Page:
Ron Howard’s Inferno is a less-interesting National Treasure that continues a dull parade of 2016 dad-thrillers (The Accountant/Jack Reacher: Never Go Back) that waste bolstered casts (Tom Hanks/Felicity Jones) and/or previous successes. It’s the third Da Vinci Code movie adaptation (second sequel), coming seven years long after 2009’s Angels & Demons. Not sure who was clamoring for another one of these, but here it is!
More secret agencies and philosophical theories, more old white dudes trying to solve mysteries, more country-jumping as a wanted criminal – you know the routine by now, and unfortunately, it’s not getting any better. Only diehard Hankies (how I classify Tom Hanks fans) should heed Metallica’s words and jump in the fire (FI-YAH, technically), while the rest of us go watch SNL’s far-superior David S. Pumpkin sketch twenty more times to get our T-Hanks fix.
Professor Robert Langdon (Tom Hanks) is back to solve another international riddle, but this time without his memory. Langdon wakes up in an Italian hospital to be greeted by Dr. Sienna Brooks (Felicity Jones), and shortly thereafter, a gun-firing assassin. Brooks escorts her patient to safety, where Langdon discovers a map of Dante’s Nine Circles Of Hell and begins his doomsday-prevention quest across Europe. Some wealthy prophet (Bertrand Zobrist, played by Ben Foster) wants to eliminate half of Earth’s population (for its own good), and Langdon has only a matter of days before Zobrist’s virus goes worldwide. It’s a race against time riddled with sophistication and debate, where even the slightest hiccup could mean the deaths of millions. High stakes adventuring, anyone?
Shades of Renaissance hellishness paint an apocalyptic picture for Robert Langdon, as Howard’s most engaging work comes whenever hallucinations engulf European cities in a fiery dystopia. The story is that Langdon suffered a massive head trauma, and one side-effect happens to be visual illusions. In reality, Langdon is merely walking down a busy street – but internally, he’s seeing Dante’s inferno come to life. Twisted heads on contorted bodies waltz by, while legs stick up from the Earth and brimstone rises. Blood rushes down carved streets, painting quite the personal Hell for Langdon early on (and only then). Then, as Langdon comes-to, the visions cease, and demonic forms are traded for sunny Turkish countrysides.
Lame – take me back to Hell!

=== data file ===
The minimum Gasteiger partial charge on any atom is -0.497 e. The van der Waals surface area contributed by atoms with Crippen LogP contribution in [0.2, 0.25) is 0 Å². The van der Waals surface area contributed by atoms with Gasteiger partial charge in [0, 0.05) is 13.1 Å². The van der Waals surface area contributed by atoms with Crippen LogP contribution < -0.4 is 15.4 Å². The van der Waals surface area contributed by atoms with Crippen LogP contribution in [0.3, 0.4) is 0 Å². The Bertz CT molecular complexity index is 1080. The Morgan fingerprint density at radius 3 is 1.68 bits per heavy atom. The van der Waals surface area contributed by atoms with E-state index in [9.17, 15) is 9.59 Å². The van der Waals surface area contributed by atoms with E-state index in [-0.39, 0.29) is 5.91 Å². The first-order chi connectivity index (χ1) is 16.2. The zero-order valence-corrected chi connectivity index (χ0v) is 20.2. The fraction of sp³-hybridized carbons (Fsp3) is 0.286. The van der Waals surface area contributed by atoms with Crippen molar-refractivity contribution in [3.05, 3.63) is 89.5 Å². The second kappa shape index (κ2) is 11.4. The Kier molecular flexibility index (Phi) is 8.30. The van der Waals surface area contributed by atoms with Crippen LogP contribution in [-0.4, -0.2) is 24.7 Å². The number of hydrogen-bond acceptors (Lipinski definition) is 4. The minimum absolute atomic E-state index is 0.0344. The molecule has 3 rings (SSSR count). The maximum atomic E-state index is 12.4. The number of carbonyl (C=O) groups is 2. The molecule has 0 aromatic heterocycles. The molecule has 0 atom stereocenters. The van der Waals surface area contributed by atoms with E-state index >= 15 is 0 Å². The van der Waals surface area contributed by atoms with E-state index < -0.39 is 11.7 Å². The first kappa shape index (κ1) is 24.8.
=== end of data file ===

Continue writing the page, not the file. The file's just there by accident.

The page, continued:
Aside from Dante’s influence, Inferno is your average historian adventure that panders to audience understanding. If you ever find yourself lost, don’t fret – characters will explain plot points every few minutes or so through flashbacks. David Koepp’s screenplay comes from film school’s Spoonfeeding 101 class, where plotting has to take a breather every few minutes to catch viewers up. Why are we on a train to Istanbul? Just listen to “X” character recap the film’s entirety, and never worry about working details out! Of course, this also handcuffs momentum whenever Langdon takes a quick explanation break, forcing audiences to play dumb given how simple a quest Zobrist’s imagination dreams up (all things considered). There might possibly be more flashbacks than in-the-moment cinematics throughout Inferno, which coats Howard’s vision in a dense layer of blurry haziness.
Hanks will always draw attention with any role, but there’s no spark left in Robert Langdon. Most of the time, Hanks is trying to regain his memory and follow Zobrist’s literary breadcrumb trail. Confident, fact-spewing Langdon doesn’t appear until about halfway through Howard’s sluggish intercontinental chase, pitted against a treacherous Omar Sy and an unexplained hitwoman played by Ana Ularu. Felicity Jones keeps up with Langdon’s mental sparring as Sienna Brooks, while Ben Foster waxes on about how pain inspires change (like some demented millennial supervillain). Irrfan Khan shows up and livens the party with his cool-guy private security persona, but a stammering Hanks and terse Jones don’t conjure much by way of chemistry in the meantime. Star power lost in the shuffle of anarchistic revolt…
Inferno is murky, exposition-heavy boredom that never grabs the devil by the horns. Ron Howard’s shaky focus makes for action and suspense without much investment, while actors spend half their performances regurgitating information we’ve heard twenty times already. No part of me wants to bash a Tom Hanks film, but you’ll have to find your Dante-inspired thrills somewhere else this October – hopefully in a product not dependent on exhausted franchise hopes built on barebones genre generics.
Inferno feels every bit like the second sequel in an exhausted franchise, stunted by unfocused storytelling and a blandness that's almost sleep-inducing.